DR. MUNCH: I was making the point to show that in 1910 and in 1920 the Pharmacopeia accepted cannbis as one drug for use in human medicine, and that that is the method of standardization, because there was no other method by which this could be standardized.
When we considered the material for the Pharmacopoeia in 1930 we found that this method of standardization was not useful. We found that the Intenrational Committe on Standardization of Drugs of the League of Nations had not admitted cannabis because it is not used throughout the world.
Therefore, that method of standardization was discarded, and so at this time the product which may be used is used without being standardized. But the use of it is definitely decreasing, as is shown by production statistics and surveys of prescription ingredients.
MR. REED: You say the use is receding?
DR. MUNCH: It is disappearing; that is, its use in human medicine is decreasing.
MR. REED: You do not wish to infer that it is decreasing in use as a narcotic, do you?
DR. MUNCH: Not at all. I am discussing the medicinal use.
MR. VINSON: For what was it used?
DR. MUNCH: I can only give you the literature. No physician with whom I am immediately acquainted uses it at this time.
In the early days it was used in cases of sleeplessness and to make your last moments on earth less painful when you were dying from tetanus or rabies. There may be other uses, but I have not found them.
MR. VINSON: Is it ever used now for those purposes? I take it there are several substitutes.
DR. MUNCH: Yes; there are. So far as human beings are concerned, we hve different types of treatment, such as the Pasteur treatment.
MR. VINSON: But you had the Pasteur treatment when you had marihuana, did you not?
DR. MUNCH: Not in human medicine.
DR. MUNCH: No, sir.
MR. VINSON: How long have you had it?
DR. MUNCH: Cannabis or marihuana was introduced into human medicine by OShaughnessey in 1838.
MR. VINSON: When did Pasteur come on the scene?
DR. MUNCH: The Pasteur treatment was developed about 1875.
MR. VINSON: Then you had the Pasteur treatment between the period of 1875 until 1920?
DR. MUNCH: Yes, sir.
MR. VINSON: Did they use marihuana in that period for rabies?
DR. MUNCH: Its use had been decreasing during that period.
MR. VINSON: As I understood you, the use of marihuana was to ease the last hours of a person in distress from excruciating pain.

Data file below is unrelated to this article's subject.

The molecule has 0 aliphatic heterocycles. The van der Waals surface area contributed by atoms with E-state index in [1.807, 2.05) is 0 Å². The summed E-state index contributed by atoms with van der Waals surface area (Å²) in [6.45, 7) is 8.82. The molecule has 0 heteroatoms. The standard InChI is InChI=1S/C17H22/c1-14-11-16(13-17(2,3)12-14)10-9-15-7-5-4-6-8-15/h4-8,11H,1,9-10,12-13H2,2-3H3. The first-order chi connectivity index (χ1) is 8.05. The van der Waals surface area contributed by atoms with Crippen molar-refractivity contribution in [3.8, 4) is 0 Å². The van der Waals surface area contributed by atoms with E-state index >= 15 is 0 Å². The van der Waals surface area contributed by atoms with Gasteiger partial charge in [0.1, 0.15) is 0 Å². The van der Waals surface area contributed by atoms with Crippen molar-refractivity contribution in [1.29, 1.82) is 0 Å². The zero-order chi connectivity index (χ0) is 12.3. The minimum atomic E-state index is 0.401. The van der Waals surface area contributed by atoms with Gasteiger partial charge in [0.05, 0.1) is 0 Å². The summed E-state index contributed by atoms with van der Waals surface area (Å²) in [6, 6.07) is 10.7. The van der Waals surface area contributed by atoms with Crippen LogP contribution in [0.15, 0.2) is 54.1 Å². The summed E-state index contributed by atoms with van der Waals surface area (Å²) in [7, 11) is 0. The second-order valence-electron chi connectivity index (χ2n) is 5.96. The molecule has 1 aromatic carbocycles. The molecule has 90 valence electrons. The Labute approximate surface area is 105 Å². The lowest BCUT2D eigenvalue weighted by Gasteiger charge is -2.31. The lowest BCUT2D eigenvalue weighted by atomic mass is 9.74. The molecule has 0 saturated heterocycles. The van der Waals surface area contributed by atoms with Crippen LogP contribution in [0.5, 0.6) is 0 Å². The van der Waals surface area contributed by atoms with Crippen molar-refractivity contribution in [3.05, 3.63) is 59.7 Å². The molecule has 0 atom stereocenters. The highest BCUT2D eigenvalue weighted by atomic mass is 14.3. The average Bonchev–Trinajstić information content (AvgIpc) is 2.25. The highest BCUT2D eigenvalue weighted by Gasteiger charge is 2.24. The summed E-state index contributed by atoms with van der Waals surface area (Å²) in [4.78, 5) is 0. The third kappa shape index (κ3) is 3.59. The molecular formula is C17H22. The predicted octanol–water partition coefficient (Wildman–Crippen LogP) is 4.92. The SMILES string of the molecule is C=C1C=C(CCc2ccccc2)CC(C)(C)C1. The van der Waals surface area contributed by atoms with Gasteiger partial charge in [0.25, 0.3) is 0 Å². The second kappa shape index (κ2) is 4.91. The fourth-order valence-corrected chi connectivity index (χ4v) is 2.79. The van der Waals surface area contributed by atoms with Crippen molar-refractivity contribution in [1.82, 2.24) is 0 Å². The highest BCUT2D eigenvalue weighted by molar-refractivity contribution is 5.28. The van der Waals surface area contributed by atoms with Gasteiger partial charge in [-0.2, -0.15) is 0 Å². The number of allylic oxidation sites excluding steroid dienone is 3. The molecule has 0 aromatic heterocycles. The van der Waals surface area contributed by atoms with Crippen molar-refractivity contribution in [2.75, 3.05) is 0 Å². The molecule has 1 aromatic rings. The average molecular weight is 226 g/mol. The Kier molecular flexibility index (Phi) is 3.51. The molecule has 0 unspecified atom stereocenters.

DR. MUNCH: Yes, sir.
MR. VINSON: I feel certain there are many substitutes that could have been used before and can be used now for the purpose for which marihuana, to some extent, was used.
DR. MUNCH: Yes; That is true. Most of the modern drugs for the annulment of pain have been developed since about 1880 or 1890.
MR. CULLEN: Is it used in dentistry?
DR. MUNCH: It is one component of a prescription which has been used from time to time in dentistry in assuaging pain, but there again we have better drugs. At the time -------
MR. CULLEN: (interposing) So it is not used very much today in dentistry?
DR. MUNCH: That is my understanding. With the development of drugs lik novocaine, its use in dentistry has been decreasing.
Its other use is in corn salves and corn plasters. Everyone knows that they must be green and negative. Marihuana contains a green component called chlorophyl. We have made experiments on men as well as upon animals in which we have applied the material directly through the skin, either normal skin containing a corn, and we find that it has no value in preventing pain. Cannabis or marihuana it self will not decrease the pain of a corn. Salicylic acid causes the destruction of the corn tissue.
Cannabis is used because it has a green color, but other green dyes will be just as effective as marihuana for this purpose.
On last Saturday a paper was presented before the Pharmacological Society in Memphis, Tenn. by Dr. Walton, who has been making a special study of cannabis at this time. He said the the cannabis grown in the neighborhood of New Orleans for pharmaceutical purposes was similar in chemical ingredients to that which has been bought in India and elsewhere.
MR. MCCORMACK: I take it that the effect is different upon different persons.
DR. MUNCH: Yes. sir.
MR. MCCORMACK: There is no question but what this is a drug, is there?
DR. MUNCH: None at all.
MR. MCCORMACK: Is it a harmful drug?
DR. MUNCH: Any drug that produces the degeneration of the brain is harmful. Yes; it is.
MR. MCCORMACK: I agree with you on that, but I want to ask you these questions and have your answers for the record, because they will assist us in passing upon this legislation.
DR. MUNCH: I have said it is a harmful drug.
MR. MCCORMACK: In some cases does it not bring about extreme inertia?
DR. MUNCH: Yes, it does.